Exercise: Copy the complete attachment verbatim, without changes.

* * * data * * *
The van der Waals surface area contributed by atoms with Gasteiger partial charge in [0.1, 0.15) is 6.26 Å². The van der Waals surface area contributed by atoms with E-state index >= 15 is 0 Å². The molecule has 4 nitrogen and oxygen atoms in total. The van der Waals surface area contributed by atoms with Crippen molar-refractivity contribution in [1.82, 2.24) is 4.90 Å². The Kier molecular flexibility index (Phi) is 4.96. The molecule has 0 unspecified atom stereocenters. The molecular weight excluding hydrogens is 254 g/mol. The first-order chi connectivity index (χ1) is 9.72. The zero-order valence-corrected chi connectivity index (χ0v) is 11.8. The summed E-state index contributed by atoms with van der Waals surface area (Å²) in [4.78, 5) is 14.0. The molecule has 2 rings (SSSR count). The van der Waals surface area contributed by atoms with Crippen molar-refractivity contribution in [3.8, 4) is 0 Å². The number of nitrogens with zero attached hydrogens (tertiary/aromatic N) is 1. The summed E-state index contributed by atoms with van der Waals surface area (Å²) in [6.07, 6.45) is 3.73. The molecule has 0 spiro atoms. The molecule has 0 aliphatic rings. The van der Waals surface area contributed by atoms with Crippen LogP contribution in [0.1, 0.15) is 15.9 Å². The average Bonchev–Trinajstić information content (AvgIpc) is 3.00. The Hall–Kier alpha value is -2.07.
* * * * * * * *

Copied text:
The van der Waals surface area contributed by atoms with Gasteiger partial charge in [0.1, 0.15) is 6.26 Å². The van der Waals surface area contributed by atoms with E-state index >= 15 is 0 Å². The molecule has 4 nitrogen and oxygen atoms in total. The van der Waals surface area contributed by atoms with Crippen molar-refractivity contribution in [1.82, 2.24) is 4.90 Å². The Kier molecular flexibility index (Phi) is 4.96. The molecule has 0 unspecified atom stereocenters. The molecular weight excluding hydrogens is 254 g/mol. The first-order chi connectivity index (χ1) is 9.72. The zero-order valence-corrected chi connectivity index (χ0v) is 11.8. The summed E-state index contributed by atoms with van der Waals surface area (Å²) in [4.78, 5) is 14.0. The molecule has 2 rings (SSSR count). The van der Waals surface area contributed by atoms with Crippen molar-refractivity contribution in [3.8, 4) is 0 Å². The number of nitrogens with zero attached hydrogens (tertiary/aromatic N) is 1. The summed E-state index contributed by atoms with van der Waals surface area (Å²) in [6.07, 6.45) is 3.73. The molecule has 0 spiro atoms. The molecule has 0 aliphatic rings. The van der Waals surface area contributed by atoms with Crippen LogP contribution in [0.1, 0.15) is 15.9 Å². The average Bonchev–Trinajstić information content (AvgIpc) is 3.00. The Hall–Kier alpha value is -2.07.